Inhalants are chemicals that produce fumes. Examples are glue, paint thinner, and lighter fluid. Dependence means a person feels that they cannot function without using the drug.
Children and teens abuse inhalants because they are easy to get and have mind-altering effects when sniffed or "huffed." These chemicals reach the lungs and bloodstream very quickly and can be deadly. High concentrations of inhalant fumes can cause heart failure or suffocation. Using inhalants with other depressant drugs such as alcohol or sleeping pills can be fatal.
Using inhalants regularly for a long time can cause permanent health problems. These include memory loss, brain damage, personality changes, muscular weakness, fatigue, and nerve damage starting in the hands and feet. Inhalants permanently harm your liver, kidneys, eyes, bone marrow, heart, and blood vessels.
Young people who use inhalants heavily may not learn how to solve problems, handle their emotions, or become responsible adults.
Children born to inhalant-abusing mothers may have growth and development problems.
Inhalants change body chemistry, especially in the brain. At first you may use the drugs because you like the way they make you feel. You are dependent on a drug if you feel you need it to function.
You have a higher risk of becoming dependent on inhalants if you:
You may be dependent on inhalants if you have been using them and:
Your healthcare provider will ask about your symptoms and substance use and examine you. A sample of your urine may be tested for drug use.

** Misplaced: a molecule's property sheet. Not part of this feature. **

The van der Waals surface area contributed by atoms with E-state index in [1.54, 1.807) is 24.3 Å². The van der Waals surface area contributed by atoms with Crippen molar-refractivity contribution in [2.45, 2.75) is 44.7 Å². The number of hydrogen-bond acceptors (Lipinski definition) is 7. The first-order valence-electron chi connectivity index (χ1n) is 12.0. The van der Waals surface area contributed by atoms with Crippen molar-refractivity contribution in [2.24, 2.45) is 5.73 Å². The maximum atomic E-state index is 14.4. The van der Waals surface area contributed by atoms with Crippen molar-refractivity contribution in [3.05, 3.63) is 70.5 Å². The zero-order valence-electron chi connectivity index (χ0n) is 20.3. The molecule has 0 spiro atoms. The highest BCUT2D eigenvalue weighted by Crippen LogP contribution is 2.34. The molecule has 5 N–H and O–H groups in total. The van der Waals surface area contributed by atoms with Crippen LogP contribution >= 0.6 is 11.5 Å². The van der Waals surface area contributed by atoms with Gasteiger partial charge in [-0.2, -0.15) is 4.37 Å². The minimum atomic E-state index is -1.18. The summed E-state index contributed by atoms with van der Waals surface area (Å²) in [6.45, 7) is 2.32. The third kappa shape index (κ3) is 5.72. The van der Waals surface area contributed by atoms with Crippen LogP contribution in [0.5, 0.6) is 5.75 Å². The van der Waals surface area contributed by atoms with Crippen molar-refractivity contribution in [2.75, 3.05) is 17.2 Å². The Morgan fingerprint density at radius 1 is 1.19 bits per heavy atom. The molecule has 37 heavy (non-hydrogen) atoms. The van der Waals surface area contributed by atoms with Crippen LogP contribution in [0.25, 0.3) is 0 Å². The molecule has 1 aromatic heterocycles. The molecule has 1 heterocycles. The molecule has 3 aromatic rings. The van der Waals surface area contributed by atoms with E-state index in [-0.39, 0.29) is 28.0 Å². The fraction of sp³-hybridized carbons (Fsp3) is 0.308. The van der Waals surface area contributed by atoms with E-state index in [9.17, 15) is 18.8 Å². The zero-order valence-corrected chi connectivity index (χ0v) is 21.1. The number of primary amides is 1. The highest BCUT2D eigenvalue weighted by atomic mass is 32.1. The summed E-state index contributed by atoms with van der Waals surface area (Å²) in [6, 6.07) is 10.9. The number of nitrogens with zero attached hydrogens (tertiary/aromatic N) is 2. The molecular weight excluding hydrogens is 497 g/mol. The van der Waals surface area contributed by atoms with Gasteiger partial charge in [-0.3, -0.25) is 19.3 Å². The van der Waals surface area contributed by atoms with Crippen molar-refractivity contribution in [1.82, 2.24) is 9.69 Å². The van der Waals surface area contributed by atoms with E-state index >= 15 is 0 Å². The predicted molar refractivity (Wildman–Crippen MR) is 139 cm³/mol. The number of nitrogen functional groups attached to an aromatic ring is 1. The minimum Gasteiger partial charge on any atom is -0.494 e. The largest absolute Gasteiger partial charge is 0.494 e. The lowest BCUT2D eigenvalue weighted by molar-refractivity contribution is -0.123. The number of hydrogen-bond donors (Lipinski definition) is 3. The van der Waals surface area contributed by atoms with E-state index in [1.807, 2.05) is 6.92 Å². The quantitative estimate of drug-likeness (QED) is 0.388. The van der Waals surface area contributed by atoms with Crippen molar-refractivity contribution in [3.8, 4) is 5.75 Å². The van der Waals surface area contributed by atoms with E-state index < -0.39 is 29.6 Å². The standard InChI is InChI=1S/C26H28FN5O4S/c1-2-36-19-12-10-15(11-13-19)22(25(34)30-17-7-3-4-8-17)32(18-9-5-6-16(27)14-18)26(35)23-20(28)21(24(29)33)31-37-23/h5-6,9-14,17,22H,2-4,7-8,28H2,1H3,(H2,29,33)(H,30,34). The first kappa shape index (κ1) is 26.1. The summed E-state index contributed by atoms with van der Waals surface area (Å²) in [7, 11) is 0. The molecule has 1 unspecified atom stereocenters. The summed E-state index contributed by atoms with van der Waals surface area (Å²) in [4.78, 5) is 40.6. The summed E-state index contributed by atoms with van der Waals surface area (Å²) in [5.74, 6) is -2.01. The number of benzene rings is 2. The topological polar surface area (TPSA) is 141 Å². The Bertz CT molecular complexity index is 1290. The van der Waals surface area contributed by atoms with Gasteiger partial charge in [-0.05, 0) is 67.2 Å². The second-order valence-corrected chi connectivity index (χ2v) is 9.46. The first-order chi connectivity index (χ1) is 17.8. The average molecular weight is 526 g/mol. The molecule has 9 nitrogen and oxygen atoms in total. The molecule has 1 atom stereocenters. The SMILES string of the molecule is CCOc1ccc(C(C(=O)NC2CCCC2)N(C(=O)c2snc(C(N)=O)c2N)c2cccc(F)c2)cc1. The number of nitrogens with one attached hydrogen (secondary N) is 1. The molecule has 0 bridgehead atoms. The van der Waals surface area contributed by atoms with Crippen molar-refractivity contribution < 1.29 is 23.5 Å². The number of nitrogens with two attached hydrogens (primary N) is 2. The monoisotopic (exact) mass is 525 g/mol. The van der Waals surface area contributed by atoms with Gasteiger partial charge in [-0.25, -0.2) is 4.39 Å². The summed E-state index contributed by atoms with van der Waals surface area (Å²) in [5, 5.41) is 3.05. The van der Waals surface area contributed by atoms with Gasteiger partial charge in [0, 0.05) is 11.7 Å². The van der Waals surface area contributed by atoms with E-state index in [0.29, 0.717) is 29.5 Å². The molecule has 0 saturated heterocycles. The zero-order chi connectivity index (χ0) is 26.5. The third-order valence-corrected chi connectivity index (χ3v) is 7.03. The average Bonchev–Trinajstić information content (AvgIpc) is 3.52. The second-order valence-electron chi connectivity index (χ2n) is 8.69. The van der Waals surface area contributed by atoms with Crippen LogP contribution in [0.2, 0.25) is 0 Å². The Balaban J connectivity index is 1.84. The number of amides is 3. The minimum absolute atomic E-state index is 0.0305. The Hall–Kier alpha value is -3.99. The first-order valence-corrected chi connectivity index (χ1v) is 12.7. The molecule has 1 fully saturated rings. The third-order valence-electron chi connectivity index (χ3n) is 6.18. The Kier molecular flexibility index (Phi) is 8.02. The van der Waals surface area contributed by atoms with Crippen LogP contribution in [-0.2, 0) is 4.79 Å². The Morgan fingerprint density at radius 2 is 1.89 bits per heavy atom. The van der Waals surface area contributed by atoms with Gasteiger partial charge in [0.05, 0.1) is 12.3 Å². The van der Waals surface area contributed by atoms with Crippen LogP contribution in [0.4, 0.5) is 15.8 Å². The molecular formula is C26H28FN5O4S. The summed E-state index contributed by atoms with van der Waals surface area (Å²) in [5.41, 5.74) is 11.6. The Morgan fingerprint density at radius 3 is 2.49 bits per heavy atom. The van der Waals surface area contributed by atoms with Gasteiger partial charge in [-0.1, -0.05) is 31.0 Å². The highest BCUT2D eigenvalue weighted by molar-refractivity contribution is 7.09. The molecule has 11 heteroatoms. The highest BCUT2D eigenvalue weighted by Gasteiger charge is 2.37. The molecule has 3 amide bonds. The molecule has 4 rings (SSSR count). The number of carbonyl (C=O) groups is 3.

For any treatment to work, you must want to give up using inhalants.
If you have used inhalants for a long time, withdrawal is not easy. When you stop inhaling, you may go through withdrawal symptoms, such as being irritable, restless, depressed, slow, and tired. You may get aggressive or have chills, headaches, and hallucinations. It is best to stop use of inhalants under supervised care.
You may be prescribed medicines to treat agitation, anxiety, depression, mood changes, paranoia, or hearing voices.
Psychotherapy or drug rehab treatments do not always help people who abuse inhalants. Users often go back to abusing inhalants. Follow-up treatment is very important.
The best way to help yourself is to see your healthcare provider and stop using inhalants.
If you or someone you know is seeking help for inhalant abuse, contact the National Inhalant Prevention Coalition at 1-800-269-4237 for information on treatment centers.